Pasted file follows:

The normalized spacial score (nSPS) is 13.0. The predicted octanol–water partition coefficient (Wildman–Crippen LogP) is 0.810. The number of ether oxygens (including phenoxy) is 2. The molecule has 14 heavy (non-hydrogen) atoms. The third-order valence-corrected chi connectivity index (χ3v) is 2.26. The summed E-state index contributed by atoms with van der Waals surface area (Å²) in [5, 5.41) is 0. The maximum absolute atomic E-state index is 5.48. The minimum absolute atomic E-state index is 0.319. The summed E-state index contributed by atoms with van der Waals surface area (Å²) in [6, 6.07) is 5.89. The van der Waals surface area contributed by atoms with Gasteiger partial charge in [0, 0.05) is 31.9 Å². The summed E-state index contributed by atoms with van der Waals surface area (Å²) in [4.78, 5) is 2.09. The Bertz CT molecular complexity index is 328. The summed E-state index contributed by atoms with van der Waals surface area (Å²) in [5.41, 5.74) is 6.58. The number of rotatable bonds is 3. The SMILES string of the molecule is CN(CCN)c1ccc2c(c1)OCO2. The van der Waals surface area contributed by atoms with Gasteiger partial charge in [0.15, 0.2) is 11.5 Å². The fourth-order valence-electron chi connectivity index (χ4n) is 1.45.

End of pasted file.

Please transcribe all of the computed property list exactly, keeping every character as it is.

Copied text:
The normalized spacial score (nSPS) is 13.0. The predicted octanol–water partition coefficient (Wildman–Crippen LogP) is 0.810. The number of ether oxygens (including phenoxy) is 2. The molecule has 14 heavy (non-hydrogen) atoms. The third-order valence-corrected chi connectivity index (χ3v) is 2.26. The summed E-state index contributed by atoms with van der Waals surface area (Å²) in [5, 5.41) is 0. The maximum absolute atomic E-state index is 5.48. The minimum absolute atomic E-state index is 0.319. The summed E-state index contributed by atoms with van der Waals surface area (Å²) in [6, 6.07) is 5.89. The van der Waals surface area contributed by atoms with Gasteiger partial charge in [0, 0.05) is 31.9 Å². The summed E-state index contributed by atoms with van der Waals surface area (Å²) in [4.78, 5) is 2.09. The Bertz CT molecular complexity index is 328. The summed E-state index contributed by atoms with van der Waals surface area (Å²) in [5.41, 5.74) is 6.58. The number of rotatable bonds is 3. The SMILES string of the molecule is CN(CCN)c1ccc2c(c1)OCO2. The van der Waals surface area contributed by atoms with Gasteiger partial charge in [0.15, 0.2) is 11.5 Å². The fourth-order valence-electron chi connectivity index (χ4n) is 1.45.